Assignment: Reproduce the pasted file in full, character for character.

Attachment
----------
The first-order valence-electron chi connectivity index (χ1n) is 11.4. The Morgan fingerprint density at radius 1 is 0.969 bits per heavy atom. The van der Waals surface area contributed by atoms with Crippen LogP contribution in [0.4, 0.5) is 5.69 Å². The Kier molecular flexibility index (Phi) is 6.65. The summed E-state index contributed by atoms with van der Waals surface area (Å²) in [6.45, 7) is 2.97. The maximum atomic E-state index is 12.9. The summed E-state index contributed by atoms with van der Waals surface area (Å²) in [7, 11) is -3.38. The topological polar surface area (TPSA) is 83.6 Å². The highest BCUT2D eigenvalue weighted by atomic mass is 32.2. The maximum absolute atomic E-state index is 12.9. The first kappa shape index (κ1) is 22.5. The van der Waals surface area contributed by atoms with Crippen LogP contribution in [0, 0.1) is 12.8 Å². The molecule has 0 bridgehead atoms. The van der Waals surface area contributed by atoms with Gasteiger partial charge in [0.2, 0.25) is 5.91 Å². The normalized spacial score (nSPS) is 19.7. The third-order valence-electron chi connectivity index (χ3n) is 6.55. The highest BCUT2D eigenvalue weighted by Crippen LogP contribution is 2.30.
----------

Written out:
The first-order valence-electron chi connectivity index (χ1n) is 11.4. The Morgan fingerprint density at radius 1 is 0.969 bits per heavy atom. The van der Waals surface area contributed by atoms with Crippen LogP contribution in [0.4, 0.5) is 5.69 Å². The Kier molecular flexibility index (Phi) is 6.65. The summed E-state index contributed by atoms with van der Waals surface area (Å²) in [6.45, 7) is 2.97. The maximum atomic E-state index is 12.9. The summed E-state index contributed by atoms with van der Waals surface area (Å²) in [7, 11) is -3.38. The topological polar surface area (TPSA) is 83.6 Å². The highest BCUT2D eigenvalue weighted by atomic mass is 32.2. The maximum absolute atomic E-state index is 12.9. The first kappa shape index (κ1) is 22.5. The van der Waals surface area contributed by atoms with Crippen LogP contribution in [0, 0.1) is 12.8 Å². The molecule has 0 bridgehead atoms. The van der Waals surface area contributed by atoms with Gasteiger partial charge in [0.2, 0.25) is 5.91 Å². The normalized spacial score (nSPS) is 19.7. The third-order valence-electron chi connectivity index (χ3n) is 6.55. The highest BCUT2D eigenvalue weighted by Crippen LogP contribution is 2.30.